Soldier charged in sex assaults at Ont. military base

OTTAWA – A seven-year veteran of the Canadian Forces will appear in court Monday after being charged with four sexual assaults on and around a military base in Ontario – the latest incident that military officials admit could tarnish the Forces’ reputation.

Cpl. Christopher Raymond Chaulk was charged Sunday under the Criminal Code with four counts of sexual assault and four related counts of assault.

The charges stem from two incidents on Canadian Forces Base Petawawa in the early mornings of Thursday and Saturday, plus two others in the area that took place in the fall of 2009.

The charges come one day after Chaulk was arrested by the Canadian Forces National Investigation Service, the investigative arm of the Canadian Forces Military Police. He remains in custody and will appear in provincial court in Pembroke, Ontario, on Monday morning for a bail hearing.

Chaulk, whose home unit is Canadian Forces Station St. John’s in Newfoundland, has been at CFB Petawawa since last fall for training prior to deployment to Afghanistan, said Maj. Paule Poulin, a spokeswoman for the military authorities.

Neither his age, nor that of the victims was released.

Poulin said military police, along with the Ontario Provincial Police and its canine unit “were instrumental” in Chaulk’s arrest.

The military announced the arrest of an unnamed suspect Saturday, but mentioned only the two recent incidents at the base, 160 kilometres northwest of Ottawa.

In the first, a man broke into a home on the base’s married quarters and assaulted a woman who was alone in the residence. In the second, another woman was assaulted while walking on a path on the base.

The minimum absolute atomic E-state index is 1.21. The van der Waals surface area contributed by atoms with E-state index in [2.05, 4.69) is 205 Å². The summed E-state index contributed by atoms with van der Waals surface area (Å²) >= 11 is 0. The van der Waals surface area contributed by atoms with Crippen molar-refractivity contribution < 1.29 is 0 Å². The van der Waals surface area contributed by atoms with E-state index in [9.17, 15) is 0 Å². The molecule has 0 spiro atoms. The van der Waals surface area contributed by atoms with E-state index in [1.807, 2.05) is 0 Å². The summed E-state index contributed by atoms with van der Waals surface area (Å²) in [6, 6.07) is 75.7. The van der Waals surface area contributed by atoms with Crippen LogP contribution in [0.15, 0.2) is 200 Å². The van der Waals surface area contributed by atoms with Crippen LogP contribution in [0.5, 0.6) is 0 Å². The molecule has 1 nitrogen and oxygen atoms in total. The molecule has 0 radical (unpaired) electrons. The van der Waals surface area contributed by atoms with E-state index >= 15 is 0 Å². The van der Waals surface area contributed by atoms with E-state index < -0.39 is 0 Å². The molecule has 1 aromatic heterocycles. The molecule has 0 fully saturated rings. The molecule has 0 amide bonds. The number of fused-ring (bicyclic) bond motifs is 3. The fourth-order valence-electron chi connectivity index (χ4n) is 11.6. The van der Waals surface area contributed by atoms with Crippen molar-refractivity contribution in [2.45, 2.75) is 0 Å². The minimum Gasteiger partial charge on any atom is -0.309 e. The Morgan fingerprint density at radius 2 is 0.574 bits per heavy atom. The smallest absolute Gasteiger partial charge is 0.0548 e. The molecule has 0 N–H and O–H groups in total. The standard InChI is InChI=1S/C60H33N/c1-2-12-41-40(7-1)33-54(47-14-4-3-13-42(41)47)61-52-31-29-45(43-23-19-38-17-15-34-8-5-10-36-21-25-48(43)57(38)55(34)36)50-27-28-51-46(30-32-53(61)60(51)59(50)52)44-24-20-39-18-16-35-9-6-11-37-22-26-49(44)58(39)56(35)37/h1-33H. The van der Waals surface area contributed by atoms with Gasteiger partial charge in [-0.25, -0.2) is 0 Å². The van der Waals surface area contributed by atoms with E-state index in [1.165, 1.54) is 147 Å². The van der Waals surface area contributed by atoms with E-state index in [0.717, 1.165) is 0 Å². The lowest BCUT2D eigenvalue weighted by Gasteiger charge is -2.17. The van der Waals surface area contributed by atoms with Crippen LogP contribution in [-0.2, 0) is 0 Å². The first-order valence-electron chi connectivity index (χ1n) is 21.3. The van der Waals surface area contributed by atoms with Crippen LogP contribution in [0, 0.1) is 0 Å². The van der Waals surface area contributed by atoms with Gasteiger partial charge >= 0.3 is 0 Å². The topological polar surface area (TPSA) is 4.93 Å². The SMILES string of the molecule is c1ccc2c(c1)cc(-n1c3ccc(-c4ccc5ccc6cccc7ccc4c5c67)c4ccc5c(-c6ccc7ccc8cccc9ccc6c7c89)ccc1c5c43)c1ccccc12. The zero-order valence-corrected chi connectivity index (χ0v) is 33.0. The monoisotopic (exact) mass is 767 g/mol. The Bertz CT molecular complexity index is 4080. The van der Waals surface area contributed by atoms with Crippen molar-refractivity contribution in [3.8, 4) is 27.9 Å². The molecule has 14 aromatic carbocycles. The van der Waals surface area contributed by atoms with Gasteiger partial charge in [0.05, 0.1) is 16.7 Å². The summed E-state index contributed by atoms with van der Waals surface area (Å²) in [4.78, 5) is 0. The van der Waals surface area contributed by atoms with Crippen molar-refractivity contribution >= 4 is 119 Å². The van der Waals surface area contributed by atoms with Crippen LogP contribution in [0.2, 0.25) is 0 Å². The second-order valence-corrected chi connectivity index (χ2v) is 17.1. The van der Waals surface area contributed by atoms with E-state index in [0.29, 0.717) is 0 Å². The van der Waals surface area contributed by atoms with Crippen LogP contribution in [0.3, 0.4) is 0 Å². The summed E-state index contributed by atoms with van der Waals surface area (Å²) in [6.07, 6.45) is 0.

Paule wouldn’t release any details of the assaults last fall, saying the investigation is ongoing and the case is now before the courts.

She also wouldn’t rule out further charges, saying: “With an ongoing investigation, you never know where investigations will take you.”

The charges against Chaulk come just three months after 47-year-old Col. Russell Williams, then commander of CFB Trenton, was arrested and charged with two counts of murder and two of sexual assault.

Asked Sunday whether the new charges will further tarnish the image of the Canadian Forces, Lt.-Col. Keith Rudderham, the base commander at Petawawa, replied: “It won’t help, to be honest.

“But these things do happen all across the country,” he said. As a subset of society, the Canadian Forces “have some people who break the law and do things we wish they hadn’t done.”

But the vast majority of military personnel, “almost to a man and woman, are doing their utmost to protect people and help the country,” he said.

“I think most people will have a look at it and say, these people, if they’re found guilty, deserve to have the full weight of the law brought against them. But it doesn’t reflect on their neighbours or the people they work with or the institution they work for.”

Rudderham said the speedy apprehension of a suspect has helped to mute fears on the base.

“People were worried when the first report came out, and we made it public,” he said. “Right away thereafter there was another report, but a suspect was pretty well caught before people got up in the morning.”

Williams, meanwhile, is facing two first-degree murder charges in the sex killings of Cpl. Marie-France Comeau, 37, a military flight attendant, and Jessica Lloyd, 27, of Belleville, Ontario

In the sexual assault cases, Williams is accused of breaking into the Tweed, Ont. homes of his victims, blindfolding them and tying them naked to chairs, then sexually assaulting and photographing them.

Last month, Williams was also charged with 82 break-and-enters. His case has been adjourned to June 24, and he hasn’t yet entered a plea on any of the charges.

Ottawa Citizen